I’ve just had the worst time in my life rubbing shoulders—actually masts—with ghastly ex-Soviet Union gangsters, now called “oligarchs” by the gutter press and the New York Times/Washington Post Camorra. There are also towel-wearing Ay-rabs with obscene boats further polluting the French Riviera, but it’s the oligarchs playing Commodore Vanderbilt who make the fabled south of France stink of necrosis. Never have I seen such vile people: arrogant, ill-mannered, covered in bling, and surrounded by hookers, all showing off their horribly ugly superyachts. Once upon a time boats were built for beauty and elegance; now they’re built to show that mine is bigger than yours and that’s because I’ve stolen more money than you have. Look around you and weep, at least if you’re on a boat in the Mediterranean.
But let’s go back to the good old days for a moment. When my first wife left me for being too uxorious, I reacted as most Greeks would: I threatened to kill myself, although the thought never even crossed my mind. But my mother fell for it and soon my wishes came true with a telephone call from my father: “Your mother is worried about you, but I know you’re faking. Nevertheless, go out and buy yourself a boat.” That was 1968. My only regret after accepting my father’s generous offer was that I had not thought of threatening suicide before. Ever since the late fifties I had hitched rides on my father’s magnificent sailboat the Aries, or on other elegant sailers such as Gianni Agnelli’s Agneta, or a fellow Greek’s one and only three-masted schooner Creole. Now it was my turn.
After I acquired a 1939 Swedish cutter of rare lineage, beauty, and lines, my first wife hinted that perhaps we could get back together again. For once I acted smart. Who needs a wife when he has a boat? Or as my old man always said, “He who has a yacht has a different wife every night.” My first boat had a flush deck, was all mahogany and teak, and I thought of her being the Ava Gardner of sailing vessels: difficult and exotic, but with looks that drove other sailors wild. I renamed her Bushido after the Samurai warrior code.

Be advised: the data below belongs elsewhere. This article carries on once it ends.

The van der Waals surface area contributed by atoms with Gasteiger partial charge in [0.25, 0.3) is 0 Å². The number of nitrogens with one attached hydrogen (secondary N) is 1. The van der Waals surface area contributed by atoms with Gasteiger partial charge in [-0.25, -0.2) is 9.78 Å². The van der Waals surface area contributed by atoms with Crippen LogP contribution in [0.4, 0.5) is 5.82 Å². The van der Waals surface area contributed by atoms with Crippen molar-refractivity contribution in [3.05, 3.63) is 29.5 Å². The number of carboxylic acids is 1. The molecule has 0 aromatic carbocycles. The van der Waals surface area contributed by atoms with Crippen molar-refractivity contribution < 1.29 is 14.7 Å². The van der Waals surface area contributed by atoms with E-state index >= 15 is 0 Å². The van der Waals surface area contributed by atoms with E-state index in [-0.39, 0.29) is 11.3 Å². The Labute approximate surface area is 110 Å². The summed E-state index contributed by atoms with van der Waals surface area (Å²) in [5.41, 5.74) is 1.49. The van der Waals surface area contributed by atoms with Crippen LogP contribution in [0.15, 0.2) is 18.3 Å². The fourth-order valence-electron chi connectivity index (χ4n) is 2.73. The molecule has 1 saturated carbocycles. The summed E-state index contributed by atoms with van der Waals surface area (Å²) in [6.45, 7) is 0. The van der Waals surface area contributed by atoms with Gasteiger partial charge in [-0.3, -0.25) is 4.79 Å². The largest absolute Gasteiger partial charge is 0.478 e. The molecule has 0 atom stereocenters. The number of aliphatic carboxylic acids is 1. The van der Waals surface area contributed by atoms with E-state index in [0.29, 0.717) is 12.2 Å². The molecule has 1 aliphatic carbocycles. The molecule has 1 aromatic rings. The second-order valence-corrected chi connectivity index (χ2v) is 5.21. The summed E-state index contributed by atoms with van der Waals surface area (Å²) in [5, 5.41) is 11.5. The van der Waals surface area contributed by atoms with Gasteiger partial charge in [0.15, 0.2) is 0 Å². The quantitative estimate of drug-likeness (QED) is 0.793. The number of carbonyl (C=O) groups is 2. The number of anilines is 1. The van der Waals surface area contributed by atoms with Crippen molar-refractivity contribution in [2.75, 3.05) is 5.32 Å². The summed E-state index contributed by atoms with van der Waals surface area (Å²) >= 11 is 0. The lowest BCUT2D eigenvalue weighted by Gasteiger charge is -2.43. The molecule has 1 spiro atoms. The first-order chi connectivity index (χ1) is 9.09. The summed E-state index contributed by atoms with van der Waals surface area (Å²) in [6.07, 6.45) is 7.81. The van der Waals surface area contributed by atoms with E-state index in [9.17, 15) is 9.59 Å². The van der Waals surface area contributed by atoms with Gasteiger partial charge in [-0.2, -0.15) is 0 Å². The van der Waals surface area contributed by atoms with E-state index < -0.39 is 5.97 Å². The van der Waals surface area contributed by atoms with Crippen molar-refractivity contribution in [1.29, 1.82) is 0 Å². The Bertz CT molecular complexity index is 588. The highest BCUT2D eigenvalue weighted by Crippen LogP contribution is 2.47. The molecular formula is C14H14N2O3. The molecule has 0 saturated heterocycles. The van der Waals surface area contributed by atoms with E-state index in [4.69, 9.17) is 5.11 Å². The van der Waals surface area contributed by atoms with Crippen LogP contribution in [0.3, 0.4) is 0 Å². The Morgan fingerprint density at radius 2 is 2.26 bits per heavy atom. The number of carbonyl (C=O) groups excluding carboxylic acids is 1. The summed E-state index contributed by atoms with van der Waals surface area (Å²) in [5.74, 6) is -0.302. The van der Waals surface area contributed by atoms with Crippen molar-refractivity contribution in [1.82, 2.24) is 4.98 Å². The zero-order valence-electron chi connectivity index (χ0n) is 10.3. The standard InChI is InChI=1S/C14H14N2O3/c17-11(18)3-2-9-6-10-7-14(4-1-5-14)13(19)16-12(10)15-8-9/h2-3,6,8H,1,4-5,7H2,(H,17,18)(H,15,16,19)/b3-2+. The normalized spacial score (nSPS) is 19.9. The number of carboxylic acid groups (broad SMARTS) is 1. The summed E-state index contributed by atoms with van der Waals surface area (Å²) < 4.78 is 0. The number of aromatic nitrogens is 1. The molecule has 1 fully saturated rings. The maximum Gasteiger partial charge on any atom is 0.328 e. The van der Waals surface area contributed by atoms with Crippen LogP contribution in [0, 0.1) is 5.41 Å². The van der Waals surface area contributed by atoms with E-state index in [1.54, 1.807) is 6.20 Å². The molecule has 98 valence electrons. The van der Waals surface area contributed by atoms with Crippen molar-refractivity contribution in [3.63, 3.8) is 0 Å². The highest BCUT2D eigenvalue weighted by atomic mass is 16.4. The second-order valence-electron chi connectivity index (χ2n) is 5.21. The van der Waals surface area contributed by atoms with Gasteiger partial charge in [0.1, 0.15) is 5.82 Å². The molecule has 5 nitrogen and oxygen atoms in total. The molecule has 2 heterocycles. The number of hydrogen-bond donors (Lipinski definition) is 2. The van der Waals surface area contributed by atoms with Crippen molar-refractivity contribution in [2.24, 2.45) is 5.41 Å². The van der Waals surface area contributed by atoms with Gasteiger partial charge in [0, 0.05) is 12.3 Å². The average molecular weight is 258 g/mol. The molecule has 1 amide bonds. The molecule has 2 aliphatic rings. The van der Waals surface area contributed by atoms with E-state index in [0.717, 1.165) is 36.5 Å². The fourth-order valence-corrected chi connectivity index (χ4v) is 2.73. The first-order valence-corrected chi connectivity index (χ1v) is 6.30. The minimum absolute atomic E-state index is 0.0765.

“Bushi,” as my friends called her, lasted a good twenty years, then was sold off to some con man who turned her into a rental. That’s a bit like pimping out Ava—not the kind of thing a gent would do. After my father’s death in 1989, I inherited a triple-screw speedster of more than 100 feet (for you landlubbers, “triple screw” means she had three engines and three propellers, not what you first thought), but that particular Bushido almost broke me after I took her from Greece to the south of France on bunkers alone (more than 50,000 greenbacks). She cruised at 35 knots. Then some gangsters in Athens blew her up and demanded the insurance money from me, something I refused to do. A very long war of nerves and threats only ended once I finally imported some muscle from America who photographed themselves next to the leading hood’s daughter, forcing him to surrender.
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